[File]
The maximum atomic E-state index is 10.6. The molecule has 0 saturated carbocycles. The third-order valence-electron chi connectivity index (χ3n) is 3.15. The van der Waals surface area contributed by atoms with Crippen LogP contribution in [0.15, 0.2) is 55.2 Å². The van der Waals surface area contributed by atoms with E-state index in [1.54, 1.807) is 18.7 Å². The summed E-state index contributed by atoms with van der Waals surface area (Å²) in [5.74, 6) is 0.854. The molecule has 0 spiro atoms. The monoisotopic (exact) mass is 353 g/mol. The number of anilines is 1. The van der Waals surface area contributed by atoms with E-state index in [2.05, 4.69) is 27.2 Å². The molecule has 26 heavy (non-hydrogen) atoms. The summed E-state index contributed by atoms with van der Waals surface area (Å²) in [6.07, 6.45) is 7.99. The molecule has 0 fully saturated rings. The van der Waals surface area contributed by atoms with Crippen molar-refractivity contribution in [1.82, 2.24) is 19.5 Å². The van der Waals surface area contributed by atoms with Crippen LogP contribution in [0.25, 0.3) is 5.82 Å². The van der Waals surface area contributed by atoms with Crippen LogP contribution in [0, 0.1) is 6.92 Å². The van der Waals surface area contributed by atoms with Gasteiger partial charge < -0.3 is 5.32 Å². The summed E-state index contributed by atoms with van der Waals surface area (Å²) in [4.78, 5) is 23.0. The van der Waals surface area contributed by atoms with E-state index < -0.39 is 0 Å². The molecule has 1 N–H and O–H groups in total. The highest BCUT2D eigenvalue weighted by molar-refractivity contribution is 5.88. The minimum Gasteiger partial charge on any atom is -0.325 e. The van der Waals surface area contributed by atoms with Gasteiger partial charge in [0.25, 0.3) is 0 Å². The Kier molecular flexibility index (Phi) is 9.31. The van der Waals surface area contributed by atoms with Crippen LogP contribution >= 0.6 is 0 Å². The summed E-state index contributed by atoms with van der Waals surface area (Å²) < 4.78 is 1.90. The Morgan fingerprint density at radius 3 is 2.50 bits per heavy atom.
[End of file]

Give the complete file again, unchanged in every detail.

The maximum atomic E-state index is 10.6. The molecule has 0 saturated carbocycles. The third-order valence-electron chi connectivity index (χ3n) is 3.15. The van der Waals surface area contributed by atoms with Crippen LogP contribution in [0.15, 0.2) is 55.2 Å². The van der Waals surface area contributed by atoms with E-state index in [1.54, 1.807) is 18.7 Å². The summed E-state index contributed by atoms with van der Waals surface area (Å²) in [5.74, 6) is 0.854. The molecule has 0 spiro atoms. The monoisotopic (exact) mass is 353 g/mol. The number of anilines is 1. The van der Waals surface area contributed by atoms with E-state index in [2.05, 4.69) is 27.2 Å². The molecule has 26 heavy (non-hydrogen) atoms. The summed E-state index contributed by atoms with van der Waals surface area (Å²) in [6.07, 6.45) is 7.99. The molecule has 0 fully saturated rings. The van der Waals surface area contributed by atoms with Crippen molar-refractivity contribution in [1.82, 2.24) is 19.5 Å². The van der Waals surface area contributed by atoms with Crippen LogP contribution in [0.25, 0.3) is 5.82 Å². The van der Waals surface area contributed by atoms with Crippen LogP contribution in [0, 0.1) is 6.92 Å². The van der Waals surface area contributed by atoms with Gasteiger partial charge < -0.3 is 5.32 Å². The summed E-state index contributed by atoms with van der Waals surface area (Å²) in [4.78, 5) is 23.0. The van der Waals surface area contributed by atoms with E-state index < -0.39 is 0 Å². The molecule has 1 N–H and O–H groups in total. The highest BCUT2D eigenvalue weighted by molar-refractivity contribution is 5.88. The minimum Gasteiger partial charge on any atom is -0.325 e. The van der Waals surface area contributed by atoms with Gasteiger partial charge in [0.25, 0.3) is 0 Å². The Kier molecular flexibility index (Phi) is 9.31. The van der Waals surface area contributed by atoms with Crippen LogP contribution >= 0.6 is 0 Å². The summed E-state index contributed by atoms with van der Waals surface area (Å²) < 4.78 is 1.90. The Morgan fingerprint density at radius 3 is 2.50 bits per heavy atom.